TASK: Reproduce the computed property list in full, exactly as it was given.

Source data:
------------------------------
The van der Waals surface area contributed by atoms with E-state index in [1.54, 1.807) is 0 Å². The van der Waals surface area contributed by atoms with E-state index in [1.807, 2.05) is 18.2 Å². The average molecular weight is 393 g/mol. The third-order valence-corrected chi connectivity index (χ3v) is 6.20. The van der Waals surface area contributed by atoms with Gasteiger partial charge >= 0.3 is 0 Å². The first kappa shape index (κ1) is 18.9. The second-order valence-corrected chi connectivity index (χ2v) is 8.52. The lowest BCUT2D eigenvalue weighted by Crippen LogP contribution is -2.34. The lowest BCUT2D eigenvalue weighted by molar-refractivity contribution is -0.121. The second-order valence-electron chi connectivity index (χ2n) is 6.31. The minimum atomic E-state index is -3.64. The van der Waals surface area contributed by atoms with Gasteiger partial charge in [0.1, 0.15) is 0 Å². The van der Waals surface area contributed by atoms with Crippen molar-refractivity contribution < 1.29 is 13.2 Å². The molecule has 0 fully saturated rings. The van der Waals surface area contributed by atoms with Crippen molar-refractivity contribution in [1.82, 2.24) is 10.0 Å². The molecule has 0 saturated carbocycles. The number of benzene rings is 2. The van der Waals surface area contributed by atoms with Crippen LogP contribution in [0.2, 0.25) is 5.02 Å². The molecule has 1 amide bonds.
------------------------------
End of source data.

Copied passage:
The van der Waals surface area contributed by atoms with E-state index in [1.54, 1.807) is 0 Å². The van der Waals surface area contributed by atoms with E-state index in [1.807, 2.05) is 18.2 Å². The average molecular weight is 393 g/mol. The third-order valence-corrected chi connectivity index (χ3v) is 6.20. The van der Waals surface area contributed by atoms with Gasteiger partial charge >= 0.3 is 0 Å². The first kappa shape index (κ1) is 18.9. The second-order valence-corrected chi connectivity index (χ2v) is 8.52. The lowest BCUT2D eigenvalue weighted by Crippen LogP contribution is -2.34. The lowest BCUT2D eigenvalue weighted by molar-refractivity contribution is -0.121. The second-order valence-electron chi connectivity index (χ2n) is 6.31. The minimum atomic E-state index is -3.64. The van der Waals surface area contributed by atoms with Gasteiger partial charge in [0.1, 0.15) is 0 Å². The van der Waals surface area contributed by atoms with Crippen molar-refractivity contribution < 1.29 is 13.2 Å². The molecule has 0 fully saturated rings. The van der Waals surface area contributed by atoms with Crippen molar-refractivity contribution in [1.82, 2.24) is 10.0 Å². The molecule has 0 saturated carbocycles. The number of benzene rings is 2. The van der Waals surface area contributed by atoms with Crippen LogP contribution in [0.2, 0.25) is 5.02 Å². The molecule has 1 amide bonds.